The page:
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WRCF, Cheerleaders Talk Anti-Bullying, Self-Esteem To Girls


The Washington Redskins Charitable Foundation and the Redskins Cheerleaders on Wednesday talked about self-empowerment with girls at the Walker Jones Education Campus in Washington, D.C.

It was an all-girls affair at the Walker-Jones Education Campus on Wednesday, as students met with two Washington Redskins Cheerleaders to talk about the importance of supporting and empowering each other.

The WRCF and First Ladies of Football teamed up with Walker Jones Education Campus to talk about bullying and self-esteem with local elementary/middle school girls on Wednesday, March 23, 2016.

The Walker-Jones Education Campus is one of the eight schools selected through the Washington Redskins Charitable Foundation and DC Public School System's "Adopt-A-School" program.

On Wednesday, 40 girls in grades two through eight who participate in a variety of girl-oriented clubs such as Girls on the Run, Girl Scouts and the High Tea Society were invited for an afternoon of empowering crafts and conversation during this one-of-a-kind event.

The girls met after school and were greeted by Jade K. and Kirsten, both members of the First Ladies of Football, and listened to the cheerleaders answer questions about setting goals and supporting each other.

The question-and-answer session, led by Sonia Higginbottom, a social worker at the school, allowed the cheerleaders to share their experiences about their time on the squad and how they work together as a group of women to empower one another.

Higginbottom, an advisor for both Girls on the Run and Girl Scouts, feels that it is important for young girls to have positive role models, like the cheerleaders, to help encourage them to make quality life decisions.

"I think it is really important to be a part of this because the girls need to see healthy role models as well as to see and ask questions about what cheerleaders do, and just to have that type of relationship with a professional football team," she said.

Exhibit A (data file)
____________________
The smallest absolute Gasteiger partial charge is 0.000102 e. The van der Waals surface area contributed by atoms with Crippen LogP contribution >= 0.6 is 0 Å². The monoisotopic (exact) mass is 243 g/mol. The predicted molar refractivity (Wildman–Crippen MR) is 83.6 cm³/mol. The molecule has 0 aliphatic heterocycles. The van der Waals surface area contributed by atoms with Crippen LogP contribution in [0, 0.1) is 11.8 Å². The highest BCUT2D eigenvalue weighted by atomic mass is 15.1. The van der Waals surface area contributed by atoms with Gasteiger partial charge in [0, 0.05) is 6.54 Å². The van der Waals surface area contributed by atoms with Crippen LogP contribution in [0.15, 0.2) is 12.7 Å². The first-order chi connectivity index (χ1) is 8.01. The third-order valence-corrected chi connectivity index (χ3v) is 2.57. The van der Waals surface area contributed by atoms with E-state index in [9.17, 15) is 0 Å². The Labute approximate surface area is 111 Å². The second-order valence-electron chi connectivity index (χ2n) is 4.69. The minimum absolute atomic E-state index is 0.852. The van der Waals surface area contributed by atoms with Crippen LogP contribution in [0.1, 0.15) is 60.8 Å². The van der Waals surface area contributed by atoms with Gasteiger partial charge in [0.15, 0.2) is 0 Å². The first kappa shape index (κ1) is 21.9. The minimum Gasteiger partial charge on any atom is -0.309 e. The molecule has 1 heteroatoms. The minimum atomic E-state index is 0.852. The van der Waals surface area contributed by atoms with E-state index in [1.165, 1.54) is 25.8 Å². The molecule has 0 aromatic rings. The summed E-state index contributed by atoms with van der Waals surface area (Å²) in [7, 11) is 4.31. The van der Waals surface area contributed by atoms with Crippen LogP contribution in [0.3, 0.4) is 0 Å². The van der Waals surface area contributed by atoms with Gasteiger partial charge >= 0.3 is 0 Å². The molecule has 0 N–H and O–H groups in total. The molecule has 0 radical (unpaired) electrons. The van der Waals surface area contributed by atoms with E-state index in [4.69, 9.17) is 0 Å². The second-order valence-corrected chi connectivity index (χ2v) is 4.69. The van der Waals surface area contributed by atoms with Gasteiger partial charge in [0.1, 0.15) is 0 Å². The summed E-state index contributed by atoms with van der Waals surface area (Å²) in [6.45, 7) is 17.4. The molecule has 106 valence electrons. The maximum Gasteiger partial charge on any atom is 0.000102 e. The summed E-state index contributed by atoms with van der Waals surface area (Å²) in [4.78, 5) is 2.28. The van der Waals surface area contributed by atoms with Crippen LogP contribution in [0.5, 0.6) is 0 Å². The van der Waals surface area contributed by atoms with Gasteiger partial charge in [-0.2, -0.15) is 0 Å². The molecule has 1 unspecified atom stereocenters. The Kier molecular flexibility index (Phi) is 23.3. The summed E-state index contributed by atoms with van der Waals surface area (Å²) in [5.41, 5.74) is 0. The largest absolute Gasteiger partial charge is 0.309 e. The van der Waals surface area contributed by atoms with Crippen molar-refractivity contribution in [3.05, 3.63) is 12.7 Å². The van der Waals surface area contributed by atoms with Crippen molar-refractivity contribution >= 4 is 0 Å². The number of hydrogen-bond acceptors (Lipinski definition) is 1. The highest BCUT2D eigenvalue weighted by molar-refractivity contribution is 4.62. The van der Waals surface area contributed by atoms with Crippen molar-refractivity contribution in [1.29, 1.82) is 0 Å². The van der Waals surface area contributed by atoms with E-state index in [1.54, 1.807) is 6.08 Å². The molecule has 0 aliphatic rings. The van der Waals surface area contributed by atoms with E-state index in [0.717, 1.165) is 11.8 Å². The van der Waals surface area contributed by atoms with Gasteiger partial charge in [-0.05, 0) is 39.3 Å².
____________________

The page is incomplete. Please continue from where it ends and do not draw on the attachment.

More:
After the facilitated question-and answer-period, the girls asked Jade K. and Kirsten some of their own questions. They ranged from what they do outside of cheerleading to if they still get nervous before games.

Kirsten said that she wants the students to learn that girls' empowering each other is crucial and that together they can achieve their dreams.

"If anything, I hope that they take away that they should be supporting each other, girls supporting girls, and friends," she said. "And also just being goal-oriented and following through with whatever goals they set for themselves."

Next, it was on to arts and crafts. Each girl was asked to create something to add to the 'Wish Box' that represented her; it could have been a saying, a sticker, a picture or even just a heart.

The girls were asked to write down a goal that they wanted to accomplish by the end of the school year and then share it with the group, so that they could hold each other accountable, before placing it in the 'Wish Box'.

The event concluded with the cheerleaders happily posing for pictures and signing autographs for the excited girls.

Higginbottom believes this partnership with the Washington Redskins Charitable Foundation, as well as the school-led initiatives of Girls on the Run, Girls Scouts and High Tea Society, will resonate with the girls for years to come.

"I think it's making a huge impact on the girls," Higginbottom said. "They want to come to school, they want to participate and they want to make better choices so they know if they may have an issue dealing with another peer, they have the tools now and the skills to problem solve and mediate the situation as opposed to fighting and getting into trouble."




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